Monday 9th October – Tortuguero

So… It seems that there is a cockerel living next to our room as we had a very early morning wake up call. 

We had to get up at 5.30, just after sunrise, anyway to meet the group for a canoe tour of the national park. After a quick coffee, we walked to the other end of the village to the national park entrance. There we donned life jackets and got intoa very small canoe!

Just after we set off the heavens opened – seems the sun screen that we’d hopefully put on wasn’t needed!

We didn’t the next 3.5 hours leisurely cruising around he rivers and inlets, looking for wildlife. Fortunately the weather did improve and we were able to spot:

  • A number of birds, including a small blue heron
  • The different sorts of monkey that live in the park – white faced capuchins, howler and spider monkeys. 
  • A Caymen
  • Various lizards a iguanas including a ‘Jesus Christ lizard, so called because it can run on water.

We arrived back at the hotel at about 10 am and then Ed and I walked into town for some breakfast and a coffee! 

We returned to our hotel for a shower and then spent the next couple of hours relaxing and also managed to fit in a late lunch in a cafe overlooking the river.

Next stop was a jungle walking tour and we met the group at two to head back to the jungle! By now the sun was out and it was pretty hot and very humid. The trees have some protection however and we spotted some burrowing crabs, leaf cutter ants, a few spiders and another spider monkey! 

After the walk the group had a drink and snack and drink at another cafe. The chocolate ice cream milk shake was just what I needed! 

We now has a few hours to kill before the final activity of the day…a night walk to spot titles in the beach. The jet lag was still playing havoc with our body clocks and so we spent much of the time relaxing and snoozing. We meet up again with the group at 9.30pm and with Cloyd, the guide who took us on the canoe Safari earlier in the day.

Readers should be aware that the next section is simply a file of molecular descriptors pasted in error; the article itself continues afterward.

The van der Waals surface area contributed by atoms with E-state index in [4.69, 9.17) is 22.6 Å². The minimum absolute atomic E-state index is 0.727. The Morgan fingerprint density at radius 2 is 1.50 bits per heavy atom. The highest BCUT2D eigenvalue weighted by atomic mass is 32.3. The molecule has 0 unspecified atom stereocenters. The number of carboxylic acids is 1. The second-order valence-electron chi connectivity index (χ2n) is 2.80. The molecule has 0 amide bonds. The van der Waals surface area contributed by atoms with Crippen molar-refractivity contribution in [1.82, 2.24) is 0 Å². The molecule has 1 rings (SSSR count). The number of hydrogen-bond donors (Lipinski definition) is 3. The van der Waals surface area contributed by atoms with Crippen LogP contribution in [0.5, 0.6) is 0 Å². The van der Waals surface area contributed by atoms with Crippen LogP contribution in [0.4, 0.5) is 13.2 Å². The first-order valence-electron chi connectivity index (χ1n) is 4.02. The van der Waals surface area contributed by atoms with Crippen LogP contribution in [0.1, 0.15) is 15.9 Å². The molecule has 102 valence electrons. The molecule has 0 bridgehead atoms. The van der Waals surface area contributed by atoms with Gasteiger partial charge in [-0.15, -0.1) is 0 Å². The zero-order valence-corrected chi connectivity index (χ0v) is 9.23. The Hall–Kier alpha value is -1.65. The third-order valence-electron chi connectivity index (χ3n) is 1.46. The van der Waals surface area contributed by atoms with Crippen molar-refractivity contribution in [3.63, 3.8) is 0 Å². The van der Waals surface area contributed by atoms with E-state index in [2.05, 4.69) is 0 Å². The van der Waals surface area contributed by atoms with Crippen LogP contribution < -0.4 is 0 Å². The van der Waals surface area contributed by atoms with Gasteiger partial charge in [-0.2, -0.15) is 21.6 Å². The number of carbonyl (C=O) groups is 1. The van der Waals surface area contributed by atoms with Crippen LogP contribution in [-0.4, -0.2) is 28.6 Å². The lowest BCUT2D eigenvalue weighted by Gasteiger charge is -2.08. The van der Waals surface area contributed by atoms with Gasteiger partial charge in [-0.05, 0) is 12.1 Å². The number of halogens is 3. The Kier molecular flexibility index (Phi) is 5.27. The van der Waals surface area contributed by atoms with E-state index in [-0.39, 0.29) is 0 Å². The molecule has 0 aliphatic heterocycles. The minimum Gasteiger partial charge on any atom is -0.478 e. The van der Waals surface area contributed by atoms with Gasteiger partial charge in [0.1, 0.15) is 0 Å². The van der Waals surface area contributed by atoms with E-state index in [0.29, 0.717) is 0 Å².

The rules are very strict about access to the beach and include a maximum group size and control about where groups can be in order to looking disruption to the turtle. Sadly, it t also meant that we could not take photos. We headed off to our designated area about 15 minutes walk away from our hotel and once we had arrived waited for one of the rangers to contact our guide. Within a few minutes one of the rangers came to say that there was a title laying eggs back up closer to our hotel and so we retraced our steps.

On arrival Cloyd changed from using a whole torch light to a red one so as to minimise disruption. The turtle was at the top of the beach, at the start of some bushes in a hollow that she had dug above a deeper ‘nest’. We were able to see add she layed some eggs and they fell into the nest. Then, once she had finished, we saw her cover the eggs before camouflaging the nest site. She then summoned up her remaining energy and headed slowly back to the sea where we saw her eventually disappear under the waves. Apparently turtles will do this a number of times each season and lay a dressing number of eggs each time ranging from 130 down to less than 100. It was an absolutely amazing experience and I felt privileged to have been able to observe. 

It was now almost 11.30 pm and so we all made our way back to the hotel for bed! 

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